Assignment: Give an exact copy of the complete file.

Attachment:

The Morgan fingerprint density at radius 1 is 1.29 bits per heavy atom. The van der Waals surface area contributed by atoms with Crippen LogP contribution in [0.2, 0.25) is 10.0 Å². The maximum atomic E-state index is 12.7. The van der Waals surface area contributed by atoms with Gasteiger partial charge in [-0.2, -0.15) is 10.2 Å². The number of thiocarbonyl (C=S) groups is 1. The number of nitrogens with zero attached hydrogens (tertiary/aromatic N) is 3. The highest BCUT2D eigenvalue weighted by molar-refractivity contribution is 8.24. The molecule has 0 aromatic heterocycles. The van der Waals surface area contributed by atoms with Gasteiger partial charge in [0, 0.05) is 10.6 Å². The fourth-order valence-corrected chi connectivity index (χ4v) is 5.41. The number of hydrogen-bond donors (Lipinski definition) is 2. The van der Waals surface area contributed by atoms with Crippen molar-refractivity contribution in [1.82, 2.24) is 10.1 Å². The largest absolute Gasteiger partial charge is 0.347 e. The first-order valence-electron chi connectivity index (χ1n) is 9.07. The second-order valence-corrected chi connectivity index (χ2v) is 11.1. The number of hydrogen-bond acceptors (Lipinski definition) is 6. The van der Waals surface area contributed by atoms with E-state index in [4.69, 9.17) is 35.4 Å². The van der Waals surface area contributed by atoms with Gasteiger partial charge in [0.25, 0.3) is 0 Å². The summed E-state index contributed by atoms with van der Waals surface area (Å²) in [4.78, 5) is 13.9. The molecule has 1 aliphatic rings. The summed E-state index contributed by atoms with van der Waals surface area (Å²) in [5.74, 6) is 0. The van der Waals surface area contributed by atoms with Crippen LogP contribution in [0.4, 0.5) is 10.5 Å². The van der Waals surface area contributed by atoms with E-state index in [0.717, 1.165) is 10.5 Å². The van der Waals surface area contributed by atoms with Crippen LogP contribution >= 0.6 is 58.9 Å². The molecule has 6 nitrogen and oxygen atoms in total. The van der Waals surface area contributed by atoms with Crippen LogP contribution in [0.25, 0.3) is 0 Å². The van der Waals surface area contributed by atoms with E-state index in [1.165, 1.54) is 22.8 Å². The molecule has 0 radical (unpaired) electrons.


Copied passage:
The Morgan fingerprint density at radius 1 is 1.29 bits per heavy atom. The van der Waals surface area contributed by atoms with Crippen LogP contribution in [0.2, 0.25) is 10.0 Å². The maximum atomic E-state index is 12.7. The van der Waals surface area contributed by atoms with Gasteiger partial charge in [-0.2, -0.15) is 10.2 Å². The number of thiocarbonyl (C=S) groups is 1. The number of nitrogens with zero attached hydrogens (tertiary/aromatic N) is 3. The highest BCUT2D eigenvalue weighted by molar-refractivity contribution is 8.24. The molecule has 0 aromatic heterocycles. The van der Waals surface area contributed by atoms with Gasteiger partial charge in [0, 0.05) is 10.6 Å². The fourth-order valence-corrected chi connectivity index (χ4v) is 5.41. The number of hydrogen-bond donors (Lipinski definition) is 2. The van der Waals surface area contributed by atoms with Crippen molar-refractivity contribution in [1.82, 2.24) is 10.1 Å². The largest absolute Gasteiger partial charge is 0.347 e. The first-order valence-electron chi connectivity index (χ1n) is 9.07. The second-order valence-corrected chi connectivity index (χ2v) is 11.1. The number of hydrogen-bond acceptors (Lipinski definition) is 6. The van der Waals surface area contributed by atoms with E-state index in [4.69, 9.17) is 35.4 Å². The van der Waals surface area contributed by atoms with Gasteiger partial charge in [0.25, 0.3) is 0 Å². The summed E-state index contributed by atoms with van der Waals surface area (Å²) in [4.78, 5) is 13.9. The molecule has 1 aliphatic rings. The summed E-state index contributed by atoms with van der Waals surface area (Å²) in [5.74, 6) is 0. The van der Waals surface area contributed by atoms with Crippen LogP contribution in [0.4, 0.5) is 10.5 Å². The van der Waals surface area contributed by atoms with E-state index in [0.717, 1.165) is 10.5 Å². The van der Waals surface area contributed by atoms with Crippen LogP contribution >= 0.6 is 58.9 Å². The molecule has 6 nitrogen and oxygen atoms in total. The van der Waals surface area contributed by atoms with Crippen LogP contribution in [0.25, 0.3) is 0 Å². The van der Waals surface area contributed by atoms with E-state index in [1.165, 1.54) is 22.8 Å². The molecule has 0 radical (unpaired) electrons.